By Steven Muhlberger
One can find countless examples of people in our modern world lamenting the ‘end of chivalry.’ It might be surprising to hear that medieval people were making the same claims, as far back as the 13th century.
Medieval observers – clerics and knights in particular – often discussed the behavior and expectations of knights by reference to familiar virtues and vices. They were often concerned with how their religion, which emphasized peace and non-violence, could justify violence by professional warriors. Virtues were simplified lists of what might be expected of Christian warriors or what should be avoided (the Vices). Some of these individual virtues were obvious. Largesse (generosity) was the laudable gift-giving by wealthy lords to support their military followers. Nobility was the obligatory effort of knights who wished to assert their high rank.
Other virtues were specific to the military profession: prowess was the ability to fight at a high level. Chivalry meant a number of things, starting with the mastery of horsemanship, then mastery of cavalry tactics, and eventually the traits that ranking warriors might need on the battlefield or court.
There was not a single agreed-upon list of chivalric virtues. In fact, we have a text from the early 13th century which documents dissatisfaction among the lesser knights of the Anglo-Norman realm. It might be called, with some freedom, “The Downfall of Chivalry.”
What I am calling “The Downfall” is a number of passages from The History of William Marshal written about the famous knight of the 12th and 13th centuries by John (the only name we know him by). He was a clerk in the service of the Marshal family, and wrote a long poem about the adventures of the Marshal and his role in war and politics in the courts of Henry II, the Young King Henry, Richard I and John. The Marshal is the hero of John’s poem and the exemplar of chivalry.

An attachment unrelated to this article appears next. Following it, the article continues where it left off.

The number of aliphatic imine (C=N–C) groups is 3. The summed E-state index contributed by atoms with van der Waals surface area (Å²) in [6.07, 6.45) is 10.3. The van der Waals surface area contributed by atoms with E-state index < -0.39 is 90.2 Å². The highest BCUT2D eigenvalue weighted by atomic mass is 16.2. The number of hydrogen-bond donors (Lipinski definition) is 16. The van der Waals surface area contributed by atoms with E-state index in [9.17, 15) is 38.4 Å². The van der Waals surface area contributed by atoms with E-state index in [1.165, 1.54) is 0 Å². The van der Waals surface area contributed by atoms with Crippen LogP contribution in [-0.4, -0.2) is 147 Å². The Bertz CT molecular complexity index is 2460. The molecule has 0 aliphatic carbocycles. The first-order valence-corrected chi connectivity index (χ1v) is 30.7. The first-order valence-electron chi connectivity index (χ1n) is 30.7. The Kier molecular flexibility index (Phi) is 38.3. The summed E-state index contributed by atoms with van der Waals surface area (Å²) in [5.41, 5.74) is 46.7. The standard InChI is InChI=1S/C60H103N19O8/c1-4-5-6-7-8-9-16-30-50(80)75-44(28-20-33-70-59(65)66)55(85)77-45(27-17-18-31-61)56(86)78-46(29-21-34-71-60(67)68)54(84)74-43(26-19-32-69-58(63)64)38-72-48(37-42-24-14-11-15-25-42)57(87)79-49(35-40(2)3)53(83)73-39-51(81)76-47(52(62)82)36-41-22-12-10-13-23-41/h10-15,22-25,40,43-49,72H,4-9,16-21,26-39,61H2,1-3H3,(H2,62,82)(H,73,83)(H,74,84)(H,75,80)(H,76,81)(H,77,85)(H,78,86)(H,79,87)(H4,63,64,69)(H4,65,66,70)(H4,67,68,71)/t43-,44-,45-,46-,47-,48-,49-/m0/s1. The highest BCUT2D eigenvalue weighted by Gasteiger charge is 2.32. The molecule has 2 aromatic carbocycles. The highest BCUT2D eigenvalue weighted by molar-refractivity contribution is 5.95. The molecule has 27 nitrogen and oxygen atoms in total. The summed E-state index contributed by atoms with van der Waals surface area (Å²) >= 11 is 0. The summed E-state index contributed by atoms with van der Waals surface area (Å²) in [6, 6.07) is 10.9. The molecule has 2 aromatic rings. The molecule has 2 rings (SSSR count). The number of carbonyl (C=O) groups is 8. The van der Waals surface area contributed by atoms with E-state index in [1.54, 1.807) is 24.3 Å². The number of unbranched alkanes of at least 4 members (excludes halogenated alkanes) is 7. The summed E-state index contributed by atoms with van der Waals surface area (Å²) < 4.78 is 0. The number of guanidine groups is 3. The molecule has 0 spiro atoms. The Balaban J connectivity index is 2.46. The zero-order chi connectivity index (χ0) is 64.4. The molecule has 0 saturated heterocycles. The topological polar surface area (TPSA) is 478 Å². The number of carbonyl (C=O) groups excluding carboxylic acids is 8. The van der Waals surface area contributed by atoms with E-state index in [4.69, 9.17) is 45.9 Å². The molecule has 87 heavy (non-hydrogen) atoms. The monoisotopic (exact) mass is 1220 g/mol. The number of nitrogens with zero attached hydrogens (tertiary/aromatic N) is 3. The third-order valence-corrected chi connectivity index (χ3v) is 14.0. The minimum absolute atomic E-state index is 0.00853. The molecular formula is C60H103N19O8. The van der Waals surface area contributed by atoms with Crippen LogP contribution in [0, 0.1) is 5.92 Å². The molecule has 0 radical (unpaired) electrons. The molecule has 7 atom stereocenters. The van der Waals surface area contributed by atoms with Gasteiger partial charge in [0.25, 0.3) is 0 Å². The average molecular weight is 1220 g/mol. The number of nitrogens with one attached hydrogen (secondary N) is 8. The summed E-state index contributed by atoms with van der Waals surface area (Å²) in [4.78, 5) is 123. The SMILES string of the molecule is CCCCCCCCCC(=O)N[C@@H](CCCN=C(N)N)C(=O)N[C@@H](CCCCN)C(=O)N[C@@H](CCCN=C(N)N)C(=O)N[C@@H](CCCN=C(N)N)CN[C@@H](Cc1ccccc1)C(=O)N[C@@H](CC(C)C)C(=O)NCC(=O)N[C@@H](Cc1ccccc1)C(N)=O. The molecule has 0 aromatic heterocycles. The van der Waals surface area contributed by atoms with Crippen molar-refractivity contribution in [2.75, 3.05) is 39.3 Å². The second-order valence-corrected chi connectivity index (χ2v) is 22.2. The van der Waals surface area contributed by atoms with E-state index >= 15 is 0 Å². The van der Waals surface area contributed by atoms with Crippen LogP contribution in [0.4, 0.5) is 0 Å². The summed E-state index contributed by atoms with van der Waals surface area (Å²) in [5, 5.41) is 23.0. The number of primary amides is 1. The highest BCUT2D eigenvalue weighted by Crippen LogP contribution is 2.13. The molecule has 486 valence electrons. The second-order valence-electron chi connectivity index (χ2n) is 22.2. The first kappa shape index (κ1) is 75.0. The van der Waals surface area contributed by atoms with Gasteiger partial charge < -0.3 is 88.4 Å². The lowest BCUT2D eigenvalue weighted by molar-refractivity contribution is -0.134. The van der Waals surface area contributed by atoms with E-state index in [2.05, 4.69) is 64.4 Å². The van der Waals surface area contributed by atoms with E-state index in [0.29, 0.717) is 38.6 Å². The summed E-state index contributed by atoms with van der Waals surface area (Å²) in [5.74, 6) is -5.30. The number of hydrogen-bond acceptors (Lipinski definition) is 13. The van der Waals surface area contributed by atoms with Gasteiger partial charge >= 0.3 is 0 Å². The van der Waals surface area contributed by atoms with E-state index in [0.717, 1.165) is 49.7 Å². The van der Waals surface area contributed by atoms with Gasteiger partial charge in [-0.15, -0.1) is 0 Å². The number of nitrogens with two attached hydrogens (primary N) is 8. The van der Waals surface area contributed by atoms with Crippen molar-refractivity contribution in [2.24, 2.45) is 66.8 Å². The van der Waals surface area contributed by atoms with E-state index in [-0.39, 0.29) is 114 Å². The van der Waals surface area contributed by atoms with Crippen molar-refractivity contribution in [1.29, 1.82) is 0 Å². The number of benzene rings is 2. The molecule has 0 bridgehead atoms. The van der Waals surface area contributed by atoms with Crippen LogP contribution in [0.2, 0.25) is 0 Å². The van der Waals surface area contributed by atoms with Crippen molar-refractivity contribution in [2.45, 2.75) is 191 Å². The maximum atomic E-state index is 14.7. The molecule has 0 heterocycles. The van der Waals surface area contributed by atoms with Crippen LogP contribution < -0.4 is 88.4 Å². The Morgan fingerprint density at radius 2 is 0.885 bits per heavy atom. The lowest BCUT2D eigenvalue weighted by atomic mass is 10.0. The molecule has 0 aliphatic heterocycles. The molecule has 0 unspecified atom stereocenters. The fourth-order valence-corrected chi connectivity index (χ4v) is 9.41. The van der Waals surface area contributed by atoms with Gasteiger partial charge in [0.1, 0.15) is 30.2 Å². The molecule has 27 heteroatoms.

John has much to say about chivalry and related virtues. He also thought that as important as the military aspects of chivalry were, largesse (generosity) was essential to the maintenance of chivalry. Without largesse the community of chivalric fighting men (also called chivalry) could not exist. And indeed, chivalry in the sense of a chivalric community was in danger. John the poet shows the mourners for the Young King Henry (d. 1183) lamenting the loss of chivalry and generosity.
Alas, how chivalry is now dead and buried and cast aside…Now those who are poor knights will have to go looking for their daily bread. There will be nobody again prepared to give them horses, arms and money…but that is the way of the world. After that, those young knights still looking to win fame and glory had to go in search of it throughout the land.
Here is John speaking of the failure of Largesse and Fortune:
Fortune very soon changed its face towards them [William Marshal’s entourage] for it changed chivalry into inactivity and idleness. Largesse became an orphan, and the world was deprived of light by what Fortune had destroyed.
This is a lament for the loss of the true chivalry of the past and a critique of the people who have abandoned their duty to maintain it. The great lords of the past made it possible for knights of the past to gain wealth and fame through service. Now, John the poet says that the lords no longer care about the knights who were the base of their power. Indeed, the downfall of chivalry was as characteristic of the present as it had been of the Young King’s time:
Because of the Young King …every man had undertaken…to uphold the ideals of Chivalry which is now very close to extinction, for hunting with hounds and hawks, and formal jousting, are so much the order of the day that Chivalry is helpless to defend itself.
Defining chivalry and chivalric ideals, and determining how they have related to each other have always been interesting to students of the Middle Ages. The dissatisfaction of John the poet and presumably by his audience adds to what we can say about the interaction of greater lords and their military followers. Sometimes relations between greater horsemen and lesser ones – who in some periods might all be called knights – could be uncomfortable.
Steven Muhlberger, before his recent retirement from Nipissing University, studied and taught Late Antiquity, the history of democracy, Islamic history, and chivalry. His most recent scholarly works include the “Deeds of Arms Series” published by Freelance Academy Press.
Top Image: A 13th century knight – Bibliothèque nationale de France MS Français 1463. fol. 4v